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With no water to save Dairy Creek Golf Course, El Chorro Regional Park is in for major changes

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The water crisis at Dairy Creek Golf Course in El Chorro Regional Park is so dire right now, only its greens can afford to be green. Everything else is dry and brown, blending in almost seamlessly with the surrounding Chorro Valley.

CUTTING LOSSES In response to a water shortage, the Dairy Creek Golf Course in El Chorro Regional Park will be reduced to nine holes and make way for a series of new activities at the park. - PHOTO BY PETER JOHNSON
  • PHOTO BY PETER JOHNSON
  • CUTTING LOSSES In response to a water shortage, the Dairy Creek Golf Course in El Chorro Regional Park will be reduced to nine holes and make way for a series of new activities at the park.

Three months have passed since the county-owned course received its last allocation of water from the state-owned California Men's Colony (CMC) prison until December. The remaining water sits in three storage ponds, judiciously used by Dairy Creek staff to help maintain at least a semblance of what was once considered one of the top public golf courses in the state.

Designed by renowned golf course architect John Harbottle and opened to the public in 1997, Dairy Creek was lauded for its innovative design, picturesque setting, and professional level of difficulty.

The course's head golf professional, Matt Kradduck, described the course's value as aesthetic and athletic.

"The course is not only a place to play golf, but a piece of art," Kradduck told New Times.

But Dairy Creek's water supply—reclaimed water from the neighboring CMC—depends on the prison having a steady population. When California passed prison re-alignment in 2011, the number of inmates at CMC started to decline. Dairy Creek's water supply—the lifeblood of a golf course—did the same. CMC's conservation measures during the drought compounded the shortage, and by 2016, the county was receiving less than half of what it needed.

Today, amid record-low playership at Dairy Creek (down nearly 50 percent from prior years), the entire SLO County golf enterprise is in financial peril, needing help from the general fund to stay afloat, with $5.2 million of a bond still left to repay.

As a result, Dairy Creek and El Chorro Regional Park won't look the same in the future.

"[The community] is showing us that a brown golf course is not desirable," said Josh Heptig, the county golf course superintendent. "Unfortunately, we've got to make some changes."

Tough decisions

What will happen if Dairy Creek's temporary storage ponds are drained before December?

"Nothing," the county Board of Supervisors said on June 6 when it decided not to augment the course with Whalerock Reservoir water, a drinking water source that three supervisors didn't want to use for golf fairways after the devastating drought.

"Sometimes, you have to cut your losses and say, 'We need to re-evaluate what we're doing,'" 4th District Supervisor Lynn Compton said at the meeting before casting the deciding "no" vote. Compton's words were devastating to the local golfers who packed the chambers that day to defend the course.

"Everybody's sad," Kradduck said on Aug. 11.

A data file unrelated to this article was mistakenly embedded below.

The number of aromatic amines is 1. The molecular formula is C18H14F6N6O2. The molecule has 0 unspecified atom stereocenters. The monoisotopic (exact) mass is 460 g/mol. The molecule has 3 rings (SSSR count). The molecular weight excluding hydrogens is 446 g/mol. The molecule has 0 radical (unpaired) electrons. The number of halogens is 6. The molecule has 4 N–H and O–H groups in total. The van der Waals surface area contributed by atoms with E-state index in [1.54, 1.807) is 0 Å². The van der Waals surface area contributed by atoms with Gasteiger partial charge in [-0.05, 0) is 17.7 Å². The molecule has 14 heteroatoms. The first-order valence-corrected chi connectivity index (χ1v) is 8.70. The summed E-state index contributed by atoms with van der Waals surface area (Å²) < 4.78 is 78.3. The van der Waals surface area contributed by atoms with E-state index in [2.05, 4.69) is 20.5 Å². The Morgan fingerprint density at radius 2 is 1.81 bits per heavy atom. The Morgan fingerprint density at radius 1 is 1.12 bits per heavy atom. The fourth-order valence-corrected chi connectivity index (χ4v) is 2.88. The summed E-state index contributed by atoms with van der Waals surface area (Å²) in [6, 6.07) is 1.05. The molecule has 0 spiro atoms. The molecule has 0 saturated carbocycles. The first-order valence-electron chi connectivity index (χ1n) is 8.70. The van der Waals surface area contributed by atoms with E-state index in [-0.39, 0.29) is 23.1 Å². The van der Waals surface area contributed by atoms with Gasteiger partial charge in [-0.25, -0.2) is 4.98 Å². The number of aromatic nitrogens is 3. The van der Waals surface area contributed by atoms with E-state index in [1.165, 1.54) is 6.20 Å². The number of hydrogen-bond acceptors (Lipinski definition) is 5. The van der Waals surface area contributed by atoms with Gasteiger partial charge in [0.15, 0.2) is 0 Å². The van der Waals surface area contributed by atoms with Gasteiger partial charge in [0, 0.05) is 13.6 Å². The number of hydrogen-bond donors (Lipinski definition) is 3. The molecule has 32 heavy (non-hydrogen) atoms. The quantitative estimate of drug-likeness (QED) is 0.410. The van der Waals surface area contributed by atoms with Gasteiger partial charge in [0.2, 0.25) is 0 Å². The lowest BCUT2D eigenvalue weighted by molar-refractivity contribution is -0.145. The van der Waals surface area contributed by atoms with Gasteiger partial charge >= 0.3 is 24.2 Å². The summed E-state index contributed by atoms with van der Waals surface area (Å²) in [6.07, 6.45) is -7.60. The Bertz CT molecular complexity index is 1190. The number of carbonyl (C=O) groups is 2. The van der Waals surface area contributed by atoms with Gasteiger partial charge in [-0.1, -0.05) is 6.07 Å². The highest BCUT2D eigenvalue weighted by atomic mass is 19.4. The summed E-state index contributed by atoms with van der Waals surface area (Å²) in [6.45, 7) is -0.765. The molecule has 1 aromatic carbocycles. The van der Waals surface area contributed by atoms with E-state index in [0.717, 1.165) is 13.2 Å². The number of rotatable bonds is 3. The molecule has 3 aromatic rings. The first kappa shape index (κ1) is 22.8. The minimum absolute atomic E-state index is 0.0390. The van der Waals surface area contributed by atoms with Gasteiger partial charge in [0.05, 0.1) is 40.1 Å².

The county's new plan is to convert Dairy Creek to a nine-hole course. The back nine holes will remain, while the front nine will be used to accommodate a bigger driving range and possibly a three- to five-hole practice facility—if Cal Poly wants to provide the water and other resources, Heptig said.

He said Dairy Creek could benefit from the county-owned well on site currently shared with CMC. The well could be the difference between a completely green course and a course that looks more like the current one.

"It will take a lot of political negotiations for us to be able to use that water on the golf course," he noted.

Dairy Creek would also be rebranded to a "grow-the-game" facility, as Heptig called it, welcoming all skill levels of golfers. While that might make a veteran player wince, Heptig said Dairy Creek's nine holes would differ from the typical "pitch-and-put" nine-hole facilities, like SLO's Laguna Lake Golf Course, since it would include holes that are par 3, 4 and 5.

"There's a lot of stigma around nine-hole golf courses, that it's not real golf," he said. "If you go to Europe, like Scotland or Ireland, there are 13-hole golf courses. There are 11-hole courses. Golf doesn't have to be an 18-hole course."

While nine-hole courses generally don't perform as well financially as 18-hole courses, the county plans to beef up the other offerings at El Chorro Regional Park. Several new facilities are on the docket, like more campgrounds (including cabin camping), multi-use trails, an event and concert center, a Go-Cart racing track, batting cages, a mountain biking course, disc golf, and a zip line. The overall vision is to boost park attendance and profits by making it inclusive to the entire community.

There isn't a timeframe for the transition, according to Heptig, though he said Dairy Creek will remain at 18 holes at least through the winter.

For many golfers, acceptance has replaced resistance. When the county surveyed Dairy Creek players last year, less than 25 percent indicated they would be willing to play a future nine-hole course. But in a more recent survey, 60 percent admitted they would.

"There's a little bit of reality that's setting in," Heptig said. "We're hearing, 'We really love Dairy Creek, and if this is the way it's going to have to be, we still want to play it.'" Δ

Contact Staff Writer Peter Johnson at pjohnson@newtimesslo.com.


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